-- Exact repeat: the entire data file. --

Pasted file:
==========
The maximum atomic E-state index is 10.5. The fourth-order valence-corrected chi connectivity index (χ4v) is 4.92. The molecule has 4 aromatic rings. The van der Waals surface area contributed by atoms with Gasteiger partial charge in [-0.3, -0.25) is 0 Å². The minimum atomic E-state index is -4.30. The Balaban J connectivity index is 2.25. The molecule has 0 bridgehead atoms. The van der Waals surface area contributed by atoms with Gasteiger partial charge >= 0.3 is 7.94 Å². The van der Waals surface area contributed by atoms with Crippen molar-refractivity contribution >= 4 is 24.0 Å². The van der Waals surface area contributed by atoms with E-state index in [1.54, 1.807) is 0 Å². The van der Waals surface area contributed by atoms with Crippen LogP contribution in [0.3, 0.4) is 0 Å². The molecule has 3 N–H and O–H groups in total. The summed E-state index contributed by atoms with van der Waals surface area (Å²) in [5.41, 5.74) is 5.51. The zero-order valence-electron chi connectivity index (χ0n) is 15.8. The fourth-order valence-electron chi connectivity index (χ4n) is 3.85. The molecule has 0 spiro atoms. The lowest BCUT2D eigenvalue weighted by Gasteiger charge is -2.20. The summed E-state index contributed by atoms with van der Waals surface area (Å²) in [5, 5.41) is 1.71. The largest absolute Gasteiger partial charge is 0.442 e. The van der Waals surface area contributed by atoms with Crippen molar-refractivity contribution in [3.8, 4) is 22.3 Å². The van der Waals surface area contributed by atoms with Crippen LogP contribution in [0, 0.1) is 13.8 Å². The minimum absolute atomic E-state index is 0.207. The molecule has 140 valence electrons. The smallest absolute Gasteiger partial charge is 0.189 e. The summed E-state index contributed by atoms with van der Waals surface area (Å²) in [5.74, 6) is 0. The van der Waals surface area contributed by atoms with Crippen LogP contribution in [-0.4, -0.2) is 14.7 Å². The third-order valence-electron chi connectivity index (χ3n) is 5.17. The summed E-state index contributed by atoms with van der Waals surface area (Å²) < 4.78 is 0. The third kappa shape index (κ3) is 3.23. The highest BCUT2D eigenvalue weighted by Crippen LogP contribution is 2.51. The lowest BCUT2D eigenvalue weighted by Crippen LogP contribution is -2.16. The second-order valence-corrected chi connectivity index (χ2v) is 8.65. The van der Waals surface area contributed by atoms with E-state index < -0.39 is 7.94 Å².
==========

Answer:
The maximum atomic E-state index is 10.5. The fourth-order valence-corrected chi connectivity index (χ4v) is 4.92. The molecule has 4 aromatic rings. The van der Waals surface area contributed by atoms with Gasteiger partial charge in [-0.3, -0.25) is 0 Å². The minimum atomic E-state index is -4.30. The Balaban J connectivity index is 2.25. The molecule has 0 bridgehead atoms. The van der Waals surface area contributed by atoms with Gasteiger partial charge >= 0.3 is 7.94 Å². The van der Waals surface area contributed by atoms with Crippen molar-refractivity contribution >= 4 is 24.0 Å². The van der Waals surface area contributed by atoms with E-state index in [1.54, 1.807) is 0 Å². The van der Waals surface area contributed by atoms with Crippen LogP contribution in [0.3, 0.4) is 0 Å². The molecule has 3 N–H and O–H groups in total. The summed E-state index contributed by atoms with van der Waals surface area (Å²) in [5.41, 5.74) is 5.51. The zero-order valence-electron chi connectivity index (χ0n) is 15.8. The fourth-order valence-electron chi connectivity index (χ4n) is 3.85. The molecule has 0 spiro atoms. The lowest BCUT2D eigenvalue weighted by Gasteiger charge is -2.20. The summed E-state index contributed by atoms with van der Waals surface area (Å²) in [5, 5.41) is 1.71. The largest absolute Gasteiger partial charge is 0.442 e. The van der Waals surface area contributed by atoms with Crippen molar-refractivity contribution in [3.8, 4) is 22.3 Å². The van der Waals surface area contributed by atoms with Crippen LogP contribution in [0, 0.1) is 13.8 Å². The minimum absolute atomic E-state index is 0.207. The molecule has 140 valence electrons. The smallest absolute Gasteiger partial charge is 0.189 e. The summed E-state index contributed by atoms with van der Waals surface area (Å²) in [5.74, 6) is 0. The van der Waals surface area contributed by atoms with Crippen LogP contribution in [-0.4, -0.2) is 14.7 Å². The third-order valence-electron chi connectivity index (χ3n) is 5.17. The summed E-state index contributed by atoms with van der Waals surface area (Å²) < 4.78 is 0. The third kappa shape index (κ3) is 3.23. The highest BCUT2D eigenvalue weighted by Crippen LogP contribution is 2.51. The lowest BCUT2D eigenvalue weighted by Crippen LogP contribution is -2.16. The second-order valence-corrected chi connectivity index (χ2v) is 8.65. The van der Waals surface area contributed by atoms with E-state index < -0.39 is 7.94 Å².